The town of Negril lies at the Western end of the island and still retains its charm that first attracted tourists in the 1960s. Negril with a famous stretch of beach, mega resorts, small hotels and inns is much more laid-back than Montego Bay or Ocho Rios, but also offers plenty of alluring natural attractions, both inland and along the coast. Negril Beach, also called Seven-Mile beach, is the area's main draw, and is considered one of the best beaches in the Caribbean.
Negril Guide Map 2018
The name Negril is a shortened version of Negrillo (Spanish: Little black one), as it was originally named by the Spanish in 1494. Although Negril has a long history, it did not become well-known until the second half of the twentieth century when infrastructure in the area was developed.
When the road between Montego Bay and Negril was improved in the early 1970s, it helped to increase Negril's status as a new resort location. In anticipation of growth, a small airport, the Negril Aerodrome, was built in 1976, alongside several small hotels mostly catering to the North American winter tourists. Europeans also came to Negril, and several hotels were built to cater directly to those guests.
Geography and Ecology
The western coastline contains the island's finest beaches, stretching for more than 6 km (3.7 mi) along a sandbar at Negril. It is sometimes known among tourists as the "7-Mile Beach" although it is only slightly more than 4 mi (6.4 km) in length.
In 1990, the Negril Coral Reef Preservation Society was formed as a non-profit, non-governmental organization to address ongoing degradation of the coral reef ecosystem. The Negril Marine Park was officially declared on 4 March 1998 covering a total area of approximately 160 km2 (62 sq. mi) and extending from the Davis Cove River in the Parish of Hanover to St. John's Point in Westmoreland.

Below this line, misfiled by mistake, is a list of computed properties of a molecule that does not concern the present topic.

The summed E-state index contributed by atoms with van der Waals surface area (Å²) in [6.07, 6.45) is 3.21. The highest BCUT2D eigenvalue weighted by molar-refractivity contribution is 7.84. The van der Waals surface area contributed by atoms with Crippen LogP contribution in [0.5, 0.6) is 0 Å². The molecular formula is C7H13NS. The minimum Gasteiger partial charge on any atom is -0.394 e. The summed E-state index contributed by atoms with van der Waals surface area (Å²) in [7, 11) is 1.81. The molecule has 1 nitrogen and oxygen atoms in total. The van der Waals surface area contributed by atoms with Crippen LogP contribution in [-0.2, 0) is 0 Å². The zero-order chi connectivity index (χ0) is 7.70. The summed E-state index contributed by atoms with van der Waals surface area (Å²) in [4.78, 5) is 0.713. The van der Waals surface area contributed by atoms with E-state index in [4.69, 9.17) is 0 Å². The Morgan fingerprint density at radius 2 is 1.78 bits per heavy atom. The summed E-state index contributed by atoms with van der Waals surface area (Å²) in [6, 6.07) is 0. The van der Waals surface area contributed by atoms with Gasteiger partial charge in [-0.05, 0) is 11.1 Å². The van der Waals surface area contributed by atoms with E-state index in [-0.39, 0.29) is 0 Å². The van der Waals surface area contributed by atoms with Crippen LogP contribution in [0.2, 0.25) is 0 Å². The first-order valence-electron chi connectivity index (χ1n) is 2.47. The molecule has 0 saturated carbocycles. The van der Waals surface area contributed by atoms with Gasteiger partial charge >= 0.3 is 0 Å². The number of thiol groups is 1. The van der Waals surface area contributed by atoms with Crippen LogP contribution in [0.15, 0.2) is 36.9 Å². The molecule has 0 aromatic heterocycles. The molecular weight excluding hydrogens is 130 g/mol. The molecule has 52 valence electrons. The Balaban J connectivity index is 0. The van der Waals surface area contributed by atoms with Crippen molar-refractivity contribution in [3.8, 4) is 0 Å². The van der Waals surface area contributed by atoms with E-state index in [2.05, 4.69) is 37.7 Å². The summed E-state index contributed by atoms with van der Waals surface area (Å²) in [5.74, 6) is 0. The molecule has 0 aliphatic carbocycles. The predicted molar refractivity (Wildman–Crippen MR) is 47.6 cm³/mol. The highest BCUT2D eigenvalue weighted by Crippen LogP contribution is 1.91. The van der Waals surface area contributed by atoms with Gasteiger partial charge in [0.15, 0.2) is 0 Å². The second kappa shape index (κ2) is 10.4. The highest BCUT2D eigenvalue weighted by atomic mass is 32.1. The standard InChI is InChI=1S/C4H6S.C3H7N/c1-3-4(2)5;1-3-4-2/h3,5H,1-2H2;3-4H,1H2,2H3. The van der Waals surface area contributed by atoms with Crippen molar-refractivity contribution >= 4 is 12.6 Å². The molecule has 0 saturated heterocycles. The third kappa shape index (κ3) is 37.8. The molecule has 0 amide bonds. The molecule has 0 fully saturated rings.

Scuba diving and snorkeling are especially good in the protected reef areas.
For years, Negril's beach was rated as one of the top ten beaches in the world by several travel magazines. The beach's length is significant — the two bays (Bloody Bay to the north, and Long Bay to the south) comprise the Seven Mile Beach. The beach is actually a little less than 7 miles in length, with Bloody Bay being around 2 miles, and Long Bay being just under 5 miles. Bloody Bay is home to the large, all-inclusive resorts, and Long Bay has all-inclusives and smaller, family-run hotels.
South of downtown Negril is West End Road, known as the West End, which is lined with resorts that offer more privacy. These areas have access to waters used for snorkelling and diving, with jumping points reaching more than 40 feet (12 m) high.
A new highway from Montego Bay and an improved infrastructure has brought more tourists. As a result, more hotels and tour operators continue to develop new attractions and excursions in Negril. Since the 1980s, it has also become a popular location for U.S. college students to visit during spring break, or just a regular vacation in Jamaica.
Things to Do
Basking on the Negril Beach is the main attraction in Negril. Other fun things to do include exploring the coral reefs, soaking in therapeutic mineral springs and rain forest waterfalls, hand-feeding hummingbirds, and zooming through the jungle canopy on ziplines. After a day of relaxation and adventure, head to the famous Negril Cliffs, to watch divers plunge from the limestone peaks as the fiery sun slides into the sea.
There are various guided tours available, many of which include bird watching, hiking and climbing. Depending on the time of year and location there may also be a festival taking place. The most popular is the Reggae Sumfest in Montego Bay in July.
The top 8 attractions in Negril:
· Blue Hole Mineral Springs
· Kool Runnings Adventure Park
· Margaritaville, Negril
· Mayfield Falls
· Negril Hills Golf Club
· Negril Royal Palm Reserve
· Rick’s Café
· Rhodes Hall Plantation
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Jacqueline Cameron is a writer with decades of writing experience running the gamut from blogging to reporting. She lives in Kingston, Jamaica and is the chief writer for the Jamaica So Nice Blog. She is a trained engineer and musician and loves to see people transformed through her work.